An Englishman abroad: Sambourne in Holland

This week we’re travelling with Edward Linley Sambourne again. Sambourne was an active man even in his later years. He thought nothing of taking a train to Scotland on a Sunday for a couple of days shooting returning for lunch with his Punch colleagues on Wednesday. So his tour through Holland in April 1906 is quite typical. He was with his wife Marion and maybe his daughter but as always he took photographs of women in the street. In the cities The Hague and Amsterdam he saw women dressed in the usual middle class day wear as seen in his pictures of London and Paris.

Here in The Hague a lone woman waits outside a grand building. Is that a bag in her hand or a large muff?

On a quieter street a group stop to talk, in a poorly composed picture (but understandable if Sambourne was using his right angle camera)

One of the districts of The Hague is Scheveningen, a seaside area where Sambourne found young women dressed in traditional working class costume.

They would have sparked off Sambourne’s desire to catalogue different kinds of costume. The Sambourne archive at Leighton House is full of pictures of military and civil uniforms and all kinds of working dress. He also catches the seaside architecture in the background. I think the domed building is the Kurhaus, a hotel and restaurant opened in 1886.

One of this trio is giving him a suspicious look. But the pair below seem happy to pose for a picture with part of the pier behind them.

Sambourne and his party didn’t linger long in one place. They moved south on to Delft, home of the celebrated pottery and the artist Vermeer and just as picturesque in 1906 as it is today.

An excellent view of a woman crossing over one of the canals and below, more tall windows, traditional costume and curious glances.

The next stop was Haarlem. Although the picture below is also badly composed, Sambourne has inadvertently captured a tram line and a group of women carefully crossing it, along with his main subjects the two women in the foreground.

And in this picture, his interest is probably in the uniform of the nursery maid, but we can also see some characteristic Dutch architecture.

The next two pictures were taken in Amsterdam. Although the picture has faded with age it is still a good street scene especially the curious man in the background not looking where he’s going.

Another picture taken the same day which catches activity in the background.

There’s a clear contrast with some of the pictures taken in London and Paris – it’s obviously not a warm April.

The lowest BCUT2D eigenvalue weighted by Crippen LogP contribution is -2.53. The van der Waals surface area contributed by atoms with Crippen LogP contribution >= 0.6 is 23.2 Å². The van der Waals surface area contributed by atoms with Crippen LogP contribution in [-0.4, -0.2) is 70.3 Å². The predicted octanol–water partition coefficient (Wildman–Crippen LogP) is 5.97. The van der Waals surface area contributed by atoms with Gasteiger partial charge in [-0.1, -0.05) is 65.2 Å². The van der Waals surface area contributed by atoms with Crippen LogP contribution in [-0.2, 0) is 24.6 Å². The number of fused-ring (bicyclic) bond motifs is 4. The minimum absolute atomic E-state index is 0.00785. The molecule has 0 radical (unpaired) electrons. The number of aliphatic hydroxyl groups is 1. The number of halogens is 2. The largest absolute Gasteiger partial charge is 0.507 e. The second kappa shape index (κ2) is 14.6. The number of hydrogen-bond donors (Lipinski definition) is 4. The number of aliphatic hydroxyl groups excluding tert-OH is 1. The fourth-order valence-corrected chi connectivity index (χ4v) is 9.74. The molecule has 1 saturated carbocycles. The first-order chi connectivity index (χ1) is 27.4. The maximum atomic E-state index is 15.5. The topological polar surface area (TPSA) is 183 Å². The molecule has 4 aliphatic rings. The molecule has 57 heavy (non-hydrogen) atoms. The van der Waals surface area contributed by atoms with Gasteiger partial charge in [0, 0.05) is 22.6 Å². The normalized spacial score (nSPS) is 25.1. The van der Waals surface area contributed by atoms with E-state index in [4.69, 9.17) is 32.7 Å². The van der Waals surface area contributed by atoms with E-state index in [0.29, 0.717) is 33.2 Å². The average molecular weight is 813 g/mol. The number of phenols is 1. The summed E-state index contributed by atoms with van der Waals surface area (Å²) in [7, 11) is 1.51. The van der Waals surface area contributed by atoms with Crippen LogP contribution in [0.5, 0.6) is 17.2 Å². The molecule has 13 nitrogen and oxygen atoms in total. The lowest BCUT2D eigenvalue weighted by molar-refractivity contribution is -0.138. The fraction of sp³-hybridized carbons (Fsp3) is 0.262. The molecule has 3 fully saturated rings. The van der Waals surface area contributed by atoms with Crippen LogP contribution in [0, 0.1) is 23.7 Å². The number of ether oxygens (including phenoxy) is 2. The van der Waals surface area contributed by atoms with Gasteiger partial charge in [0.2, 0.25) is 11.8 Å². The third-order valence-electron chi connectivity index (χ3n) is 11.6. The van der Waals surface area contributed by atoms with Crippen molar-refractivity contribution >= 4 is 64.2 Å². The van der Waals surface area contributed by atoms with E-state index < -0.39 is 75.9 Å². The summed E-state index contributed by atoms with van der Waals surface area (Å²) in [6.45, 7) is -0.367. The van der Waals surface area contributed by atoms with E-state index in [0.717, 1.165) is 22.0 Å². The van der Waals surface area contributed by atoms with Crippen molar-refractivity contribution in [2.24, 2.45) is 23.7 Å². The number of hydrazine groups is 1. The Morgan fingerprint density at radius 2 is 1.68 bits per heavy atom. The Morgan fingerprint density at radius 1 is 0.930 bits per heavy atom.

From Amsterdam they went south to Utrecht where he met these three, who stopped long enough for a picture.

Can I throw in an entirely gratuitous reference to Dr Strabismus (whom God Preserve)?

Utrecht may have been an excursion as the same day they make their way back towards Amsterdam.

This is a river or canal side view taken in Muiden, a suburb or district of Amsterdam.

This woman was photographed having difficulty in the wind another place near Amsterdam, Marken then a peninsula in the Zuiderzee, an inland sea which was turned into the freshwater lake called the Ijsselmeer in the 1930s.

The party turned south again and a few days later were in the city of Middelburg, the capital of Zeeland. Here he found another traditional costume.

He found further examples in the seaside resort of Domburg.

This group look fairly serious but the final picture was taken in Westkapelle, a small city surrounded on three sides by water. A group of teenagers pay no attention to Sambourne but what three of them are looking at and the other one is ignoring we’ll never know.

Thanks to Sambourne expert Shirley Nicholson for some insights into his character.


Last week’s excursion into an alternate reality was illustrated with some pictures of the world we know. One reader expressed an interest so here is a list as they appeared in the post:

Weymouth Street 1993

Hampton Court, Great Fountain Garden 1984

The Garrick Club 1962

Chiswick Park 1962

Chiswick House 1984

Crystal Palace Park 1984

Laeken Royal Glasshouses, Belgium

Interior – North Audley Street 1962

Woman in black: private collection

Dance company in Lausanne 1916: library collection

Hampton Court 1962

One response to “An Englishman abroad: Sambourne in Holland

  • mlle p

    Great photos – I love this website. It’s fascinating to see how women’s bodies were concealed and made into different shapes according to the fashion – bells, hourglass, etc.

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